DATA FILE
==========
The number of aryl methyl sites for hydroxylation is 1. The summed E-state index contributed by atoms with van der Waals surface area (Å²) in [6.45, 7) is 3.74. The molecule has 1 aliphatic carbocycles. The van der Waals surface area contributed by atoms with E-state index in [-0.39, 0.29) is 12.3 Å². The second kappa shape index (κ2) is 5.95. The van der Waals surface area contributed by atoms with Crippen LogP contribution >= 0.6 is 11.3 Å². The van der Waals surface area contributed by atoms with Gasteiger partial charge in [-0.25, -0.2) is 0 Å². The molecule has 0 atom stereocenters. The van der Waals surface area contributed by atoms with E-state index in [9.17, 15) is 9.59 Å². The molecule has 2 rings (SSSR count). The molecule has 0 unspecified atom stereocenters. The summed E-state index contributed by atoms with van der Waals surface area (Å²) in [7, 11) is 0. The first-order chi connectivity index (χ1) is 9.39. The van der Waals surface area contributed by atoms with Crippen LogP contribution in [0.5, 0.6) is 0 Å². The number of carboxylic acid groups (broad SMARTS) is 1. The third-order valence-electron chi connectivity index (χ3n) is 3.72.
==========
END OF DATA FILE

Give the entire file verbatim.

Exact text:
The number of aryl methyl sites for hydroxylation is 1. The summed E-state index contributed by atoms with van der Waals surface area (Å²) in [6.45, 7) is 3.74. The molecule has 1 aliphatic carbocycles. The van der Waals surface area contributed by atoms with E-state index in [-0.39, 0.29) is 12.3 Å². The second kappa shape index (κ2) is 5.95. The van der Waals surface area contributed by atoms with Crippen LogP contribution >= 0.6 is 11.3 Å². The van der Waals surface area contributed by atoms with Gasteiger partial charge in [-0.25, -0.2) is 0 Å². The molecule has 0 atom stereocenters. The van der Waals surface area contributed by atoms with E-state index in [9.17, 15) is 9.59 Å². The molecule has 2 rings (SSSR count). The molecule has 0 unspecified atom stereocenters. The summed E-state index contributed by atoms with van der Waals surface area (Å²) in [7, 11) is 0. The first-order chi connectivity index (χ1) is 9.39. The van der Waals surface area contributed by atoms with Crippen LogP contribution in [0.5, 0.6) is 0 Å². The number of carboxylic acid groups (broad SMARTS) is 1. The third-order valence-electron chi connectivity index (χ3n) is 3.72.